Going one step further, the same mass-psychology-conscious executives who insure writers, actors, directors and producers mimic the public’s current fascinations, know that the inverse is also true – the public turns to the silver screen for behavioral cues about how to conduct every aspect of their lives.
People copy how actors look, and how they react in certain situations. If their day is a little dull, they do what Entourage‘s “Turtle” would do – hit the local collective for an eighth of Blue Rhino.
That would be the “life imitates art” part. These days, there appears to be quite a bit of it.
And what effect does life imitating art have on MPMTR (maximum pot-ential marijuana taxation revenue)? Read on.
Before we leave art, can anyone name one movie or TV series which portrays pot in a negative light?
Well, let’s see . . . what about Reefer Madness? OK, that’s one. The morality tale was released in 1936!
Hollywood Inc., with over a century to master the art of manipulation, has brainwashed the public to maintain a heightened sense of celebrity-consciousness. Therefore, if Joe Q. Public sees Ted Danson toking up before a big book release party on Bored To Death, it’s only natural for him to wonder if a few well-timed bong hits might take the edge off that rehearsal dinner with the in-laws.
Celebrities that would seem to be doing a lot more than leaning toward legalization include . . . sorry, it’s too easy, you can pick just about anybody you want! If a face is splashed on a gossip magazine, it was probably immersed in a vaporizer before or after the photo shoot.
To avoid further exposure to Hollywood Inc.’s unceasing canonization of cannabis-related escapades, you’d have to seek out reruns of the PTL Network.
Does this trend show any sign of abating? Er, none that I can see.
Is there indication that Hollywood, Inc. keeps getting better at both reflecting and inducing cannabis consumption? Why, yes. Plenty. Like everywhere you look.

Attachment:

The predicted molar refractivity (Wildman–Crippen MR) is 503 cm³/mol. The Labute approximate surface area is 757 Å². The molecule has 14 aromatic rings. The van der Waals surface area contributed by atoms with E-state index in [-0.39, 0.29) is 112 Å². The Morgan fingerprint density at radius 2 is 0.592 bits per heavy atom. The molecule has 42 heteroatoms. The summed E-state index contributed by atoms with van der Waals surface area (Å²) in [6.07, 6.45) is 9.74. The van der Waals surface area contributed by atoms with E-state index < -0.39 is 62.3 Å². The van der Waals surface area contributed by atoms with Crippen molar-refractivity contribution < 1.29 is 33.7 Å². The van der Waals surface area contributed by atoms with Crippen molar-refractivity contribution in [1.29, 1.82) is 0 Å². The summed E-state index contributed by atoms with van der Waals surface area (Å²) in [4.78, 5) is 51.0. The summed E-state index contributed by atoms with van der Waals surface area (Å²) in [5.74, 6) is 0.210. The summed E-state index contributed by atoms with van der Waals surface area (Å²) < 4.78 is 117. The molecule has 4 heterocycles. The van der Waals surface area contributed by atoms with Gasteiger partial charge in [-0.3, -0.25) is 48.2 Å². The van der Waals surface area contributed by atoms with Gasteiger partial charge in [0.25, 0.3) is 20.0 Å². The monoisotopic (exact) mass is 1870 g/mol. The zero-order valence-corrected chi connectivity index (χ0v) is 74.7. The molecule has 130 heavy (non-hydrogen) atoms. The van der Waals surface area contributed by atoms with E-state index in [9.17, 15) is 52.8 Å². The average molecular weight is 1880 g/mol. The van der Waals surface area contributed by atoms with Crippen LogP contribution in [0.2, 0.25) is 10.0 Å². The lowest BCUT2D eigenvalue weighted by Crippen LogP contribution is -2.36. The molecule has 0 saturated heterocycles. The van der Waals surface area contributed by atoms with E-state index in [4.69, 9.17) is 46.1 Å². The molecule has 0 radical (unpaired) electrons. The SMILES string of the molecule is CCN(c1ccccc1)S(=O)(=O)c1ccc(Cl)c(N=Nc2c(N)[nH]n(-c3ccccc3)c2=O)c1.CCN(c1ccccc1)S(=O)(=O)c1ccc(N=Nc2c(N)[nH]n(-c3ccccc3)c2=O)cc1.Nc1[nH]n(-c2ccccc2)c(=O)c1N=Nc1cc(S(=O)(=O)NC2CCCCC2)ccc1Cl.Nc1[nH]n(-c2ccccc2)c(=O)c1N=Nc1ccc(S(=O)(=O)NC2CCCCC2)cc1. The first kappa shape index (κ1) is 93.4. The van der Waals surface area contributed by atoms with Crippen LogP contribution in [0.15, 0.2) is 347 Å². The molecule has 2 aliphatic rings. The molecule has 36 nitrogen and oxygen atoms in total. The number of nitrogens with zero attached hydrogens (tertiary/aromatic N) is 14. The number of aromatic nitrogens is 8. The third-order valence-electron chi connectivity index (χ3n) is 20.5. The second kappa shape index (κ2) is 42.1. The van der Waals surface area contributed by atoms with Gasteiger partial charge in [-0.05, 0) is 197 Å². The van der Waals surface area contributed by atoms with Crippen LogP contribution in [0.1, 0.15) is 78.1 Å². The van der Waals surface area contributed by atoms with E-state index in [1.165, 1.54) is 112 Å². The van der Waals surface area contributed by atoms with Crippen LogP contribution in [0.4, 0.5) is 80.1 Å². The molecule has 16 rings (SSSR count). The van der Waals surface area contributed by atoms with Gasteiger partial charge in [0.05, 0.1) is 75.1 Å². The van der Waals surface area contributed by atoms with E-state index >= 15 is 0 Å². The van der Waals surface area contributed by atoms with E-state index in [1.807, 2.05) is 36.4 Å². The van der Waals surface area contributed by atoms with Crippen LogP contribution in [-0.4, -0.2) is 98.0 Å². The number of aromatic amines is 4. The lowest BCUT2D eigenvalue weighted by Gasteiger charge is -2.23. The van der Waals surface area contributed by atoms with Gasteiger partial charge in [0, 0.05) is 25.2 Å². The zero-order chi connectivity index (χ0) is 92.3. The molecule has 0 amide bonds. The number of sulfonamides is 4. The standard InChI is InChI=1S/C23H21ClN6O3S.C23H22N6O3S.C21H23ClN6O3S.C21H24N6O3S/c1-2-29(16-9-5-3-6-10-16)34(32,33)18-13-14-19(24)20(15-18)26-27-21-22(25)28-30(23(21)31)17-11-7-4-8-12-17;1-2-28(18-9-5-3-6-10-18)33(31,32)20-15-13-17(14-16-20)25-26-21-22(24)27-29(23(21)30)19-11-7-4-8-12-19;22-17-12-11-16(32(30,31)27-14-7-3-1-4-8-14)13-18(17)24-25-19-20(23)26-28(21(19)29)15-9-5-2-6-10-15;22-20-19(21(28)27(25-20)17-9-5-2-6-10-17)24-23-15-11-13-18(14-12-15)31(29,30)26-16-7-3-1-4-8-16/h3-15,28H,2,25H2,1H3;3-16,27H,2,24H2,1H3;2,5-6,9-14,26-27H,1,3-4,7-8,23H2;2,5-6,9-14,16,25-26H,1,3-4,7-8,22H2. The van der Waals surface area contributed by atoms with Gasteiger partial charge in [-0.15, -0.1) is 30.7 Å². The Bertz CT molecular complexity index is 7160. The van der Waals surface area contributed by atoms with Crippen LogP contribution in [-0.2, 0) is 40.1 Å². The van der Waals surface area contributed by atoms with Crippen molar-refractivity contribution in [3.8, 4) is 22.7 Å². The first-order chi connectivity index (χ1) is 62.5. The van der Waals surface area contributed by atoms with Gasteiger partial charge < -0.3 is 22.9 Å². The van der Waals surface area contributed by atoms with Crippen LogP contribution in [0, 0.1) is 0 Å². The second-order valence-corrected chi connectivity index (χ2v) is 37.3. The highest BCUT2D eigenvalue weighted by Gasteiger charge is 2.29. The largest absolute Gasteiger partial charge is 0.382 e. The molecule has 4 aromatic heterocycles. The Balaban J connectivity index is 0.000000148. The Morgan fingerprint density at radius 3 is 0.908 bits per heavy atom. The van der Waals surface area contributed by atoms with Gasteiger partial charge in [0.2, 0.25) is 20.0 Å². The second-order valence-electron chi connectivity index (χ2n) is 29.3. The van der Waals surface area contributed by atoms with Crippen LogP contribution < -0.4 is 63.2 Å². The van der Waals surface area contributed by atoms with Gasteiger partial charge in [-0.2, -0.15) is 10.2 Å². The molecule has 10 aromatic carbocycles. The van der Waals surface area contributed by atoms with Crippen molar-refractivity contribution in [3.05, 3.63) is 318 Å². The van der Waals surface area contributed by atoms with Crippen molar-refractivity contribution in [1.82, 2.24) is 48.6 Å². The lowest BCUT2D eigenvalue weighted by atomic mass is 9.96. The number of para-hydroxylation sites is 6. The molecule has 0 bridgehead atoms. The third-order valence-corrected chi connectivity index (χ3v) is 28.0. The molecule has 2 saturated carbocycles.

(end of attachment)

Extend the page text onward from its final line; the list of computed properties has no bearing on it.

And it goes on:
As we’ve seen, the most powerful marketing force on earth is presenting legalization as a fait accompli. So, how does this new reality effect pot-ential tax revenue?
It would take an incredible orator to argue it has no effect whatsoever. An incredible orator by the name of Jeff Miron has argued exactly that, in Part 2 of this report and in his April 2010 interview with Cannabis Commerce. I’m not persuaded.
In a monkey-see, monkey-do world, Hollywood Inc.’s unflagging support exerts constant upward pressure on MPMTR projections — the last figure was $73 billion, after blending in “Obvious Tax Opportunities Oddly Unaccounted For.”
I’d estimate this pressure ratchets that number up another . . . I want to say “at least 5-10 percent.”
I’m not going to. With respect to Jeff Miron’s cautious approach, I’m filtering my natural enthusiasm, and typing 2%. That looks silly low. But there it is.
We’re staring at $75 billion.
Next section preview
Hollywood, Inc. has a huge influence on public tastes. But it has allies, strong allies, motivated by the mutual need to keep cannabis consciousness in the public eye. Traditional media – radio, TV news, newspapers, magazines – isn’t giving way to social media, not without a fight.
And social media – Facebook, MySpace, Twitter, LinkedIn – with its ability to go viral, has the ammunition to fight back.
What field provides a natural battleground for traditional media and the internet to duke it out in? The fertile marijuana field. Just try and get through a daily newspaper, or a half-hour web surf, without taking a little detour. . . to the dank side. . .